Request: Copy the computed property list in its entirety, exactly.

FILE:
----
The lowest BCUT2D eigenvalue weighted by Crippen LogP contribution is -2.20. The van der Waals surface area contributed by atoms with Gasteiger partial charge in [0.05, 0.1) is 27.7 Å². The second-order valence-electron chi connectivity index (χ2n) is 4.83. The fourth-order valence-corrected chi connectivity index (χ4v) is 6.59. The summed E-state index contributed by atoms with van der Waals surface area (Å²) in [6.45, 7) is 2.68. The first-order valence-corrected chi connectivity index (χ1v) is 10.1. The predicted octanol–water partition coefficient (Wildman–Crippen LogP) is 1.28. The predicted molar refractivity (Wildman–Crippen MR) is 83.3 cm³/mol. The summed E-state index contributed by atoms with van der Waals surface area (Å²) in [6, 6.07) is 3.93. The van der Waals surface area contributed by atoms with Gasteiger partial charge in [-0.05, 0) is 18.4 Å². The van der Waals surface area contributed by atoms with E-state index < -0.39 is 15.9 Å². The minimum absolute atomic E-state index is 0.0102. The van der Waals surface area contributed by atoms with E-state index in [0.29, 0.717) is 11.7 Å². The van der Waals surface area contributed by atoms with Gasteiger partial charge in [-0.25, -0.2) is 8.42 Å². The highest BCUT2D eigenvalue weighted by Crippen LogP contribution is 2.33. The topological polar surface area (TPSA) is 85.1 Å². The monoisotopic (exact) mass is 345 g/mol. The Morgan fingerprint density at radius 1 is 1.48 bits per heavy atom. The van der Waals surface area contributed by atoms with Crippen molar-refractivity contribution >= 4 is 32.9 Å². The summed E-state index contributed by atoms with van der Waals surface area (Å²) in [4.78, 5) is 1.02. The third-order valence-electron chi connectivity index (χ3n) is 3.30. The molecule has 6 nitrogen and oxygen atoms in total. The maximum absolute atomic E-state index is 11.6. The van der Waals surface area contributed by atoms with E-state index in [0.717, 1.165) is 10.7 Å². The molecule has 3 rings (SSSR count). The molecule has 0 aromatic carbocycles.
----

The lowest BCUT2D eigenvalue weighted by Crippen LogP contribution is -2.20. The van der Waals surface area contributed by atoms with Gasteiger partial charge in [0.05, 0.1) is 27.7 Å². The second-order valence-electron chi connectivity index (χ2n) is 4.83. The fourth-order valence-corrected chi connectivity index (χ4v) is 6.59. The summed E-state index contributed by atoms with van der Waals surface area (Å²) in [6.45, 7) is 2.68. The first-order valence-corrected chi connectivity index (χ1v) is 10.1. The predicted octanol–water partition coefficient (Wildman–Crippen LogP) is 1.28. The predicted molar refractivity (Wildman–Crippen MR) is 83.3 cm³/mol. The summed E-state index contributed by atoms with van der Waals surface area (Å²) in [6, 6.07) is 3.93. The van der Waals surface area contributed by atoms with Gasteiger partial charge in [-0.05, 0) is 18.4 Å². The van der Waals surface area contributed by atoms with E-state index < -0.39 is 15.9 Å². The minimum absolute atomic E-state index is 0.0102. The van der Waals surface area contributed by atoms with E-state index in [0.29, 0.717) is 11.7 Å². The van der Waals surface area contributed by atoms with Gasteiger partial charge in [-0.25, -0.2) is 8.42 Å². The highest BCUT2D eigenvalue weighted by Crippen LogP contribution is 2.33. The topological polar surface area (TPSA) is 85.1 Å². The monoisotopic (exact) mass is 345 g/mol. The Morgan fingerprint density at radius 1 is 1.48 bits per heavy atom. The van der Waals surface area contributed by atoms with Crippen molar-refractivity contribution >= 4 is 32.9 Å². The summed E-state index contributed by atoms with van der Waals surface area (Å²) in [4.78, 5) is 1.02. The third-order valence-electron chi connectivity index (χ3n) is 3.30. The molecule has 6 nitrogen and oxygen atoms in total. The maximum absolute atomic E-state index is 11.6. The van der Waals surface area contributed by atoms with E-state index in [0.717, 1.165) is 10.7 Å². The molecule has 3 rings (SSSR count). The molecule has 0 aromatic carbocycles.